“Has anybody here had a particularly hard day?”
That’s the standard question addressed to the audience before each performance of the Commune, a New York improvisational comedy troupe anatomized in Mike Birbiglia’s smart, bittersweet comedy, “Don’t Think Twice.” That question could be asked of the group itself when it faces sudden changes.
The six-member troupe has been toiling in semi-obscurity for 11 years at a small theater in midtown Manhattan while dreaming of breaking into television. They eke out a meager income while living like students in dingy apartments. Doubts about their chosen profession have begun to nag.
As the movie opens, Commune members learn they must find a new performance space because the building has been sold. And when one member leaves the nest and is hired by “Weekend Live,” a “Saturday Night Live”-like program that confers instant celebrity, their suppressed competitiveness, envy and anxiety about the future surfaces.
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As one person puts it, “Your 20s are all about hope, and your 30s are all about how dumb it is to hope.”
In early scenes of rehearsals and performances, members of the Commune exude the us-against-the-world solidarity of a close-knit family clinging to one another for comfort and moral support. But with their illusion of togetherness and equality under siege, their unity begins to crumble.
Birbiglia made his name with the 2012 comedy “Sleepwalk With Me,” an adaptation of his one-man stage show about the rigors of touring on the stand-up comedy circuit. The film was an acutely observed insider’s view of a profession that requires a strong constitution to withstand its humiliations and grubbiness, and to maintain a modicum of optimism. It revealed stand-up as a Darwinian jungle in which only the toughest survive. At least the members of the Commune have one another.
Improv, as depicted in the movie, is not mainstream entertainment like stand-up comedy but more an outlier of theater. The verbal acrobatics in which performers catch one another in midflight tend to be more clever than screamingly funny.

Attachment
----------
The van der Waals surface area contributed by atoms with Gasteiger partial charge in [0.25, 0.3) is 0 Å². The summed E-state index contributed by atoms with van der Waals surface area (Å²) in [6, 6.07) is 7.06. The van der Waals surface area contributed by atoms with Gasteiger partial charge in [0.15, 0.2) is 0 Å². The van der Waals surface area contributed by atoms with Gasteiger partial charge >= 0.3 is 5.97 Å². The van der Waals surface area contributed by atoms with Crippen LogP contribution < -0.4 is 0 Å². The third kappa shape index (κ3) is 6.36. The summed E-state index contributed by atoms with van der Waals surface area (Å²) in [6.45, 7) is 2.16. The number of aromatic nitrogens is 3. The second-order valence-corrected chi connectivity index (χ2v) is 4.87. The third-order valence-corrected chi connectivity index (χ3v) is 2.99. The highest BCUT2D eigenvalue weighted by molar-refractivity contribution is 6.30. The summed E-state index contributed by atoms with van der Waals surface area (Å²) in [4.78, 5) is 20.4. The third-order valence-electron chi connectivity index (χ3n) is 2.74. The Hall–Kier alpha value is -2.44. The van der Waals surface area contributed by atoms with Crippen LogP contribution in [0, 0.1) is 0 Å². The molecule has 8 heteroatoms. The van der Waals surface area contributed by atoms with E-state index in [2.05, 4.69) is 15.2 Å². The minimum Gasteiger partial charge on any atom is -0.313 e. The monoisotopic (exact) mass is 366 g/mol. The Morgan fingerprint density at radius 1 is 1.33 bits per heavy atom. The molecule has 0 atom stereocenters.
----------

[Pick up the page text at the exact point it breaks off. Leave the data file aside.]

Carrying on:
“Don’t Think Twice” skillfully compresses character sketches of all six members, with some receiving more attention than others. At the heart of the group are Jack (Keegan-Michael Key of “Key & Peele”), a cocky showoff who does a nifty impression of Barack Obama, and his live-in girlfriend, Samantha (Gillian Jacobs), who is wary of celebrity. Bill (Chris Gethard) is a milquetoast with shaky self-esteem except when he’s performing. Lindsay (Tami Sagher), whose parents own an Upper West Side apartment, is envied by the others for her financial security. Allison (Kate Micucci) is a cartoonist who hopes to form a writing team with Bill.
Birbiglia plays Miles, who teaches improv, and fancies himself the founding father of the Commune. When Liz (Maggie Kemper), a high school classmate, visits, they strike up a romance, but she is revolted by his “college dorm room” way of life. Miles wheedles and begs the Commune’s departing member to recommend him as a cast member for “Weekend Live,” whose suave, imperious head writer, Timothy (Seth Barrish), is allergic to cast members promoting their friends.
“Don’t Think Twice,” which has a warm heart, could have been a much nastier movie. Yet its disappointed show-business hopefuls dreading their expiration dates make no bones about their insecurities. When Ben Stiller attends a performance and goes out with them afterward, their fawning desperation isn’t pretty to watch.
Don’t Think Twice
Cast: Keegan-Michael Key, Gillian Jacobs, Mike Birbiglia, Maggie Kemper, Chris Gethard, Tami Sagher and Kate Micucci
Director: Mike Birbiglia
Rated R (drug use and strong language)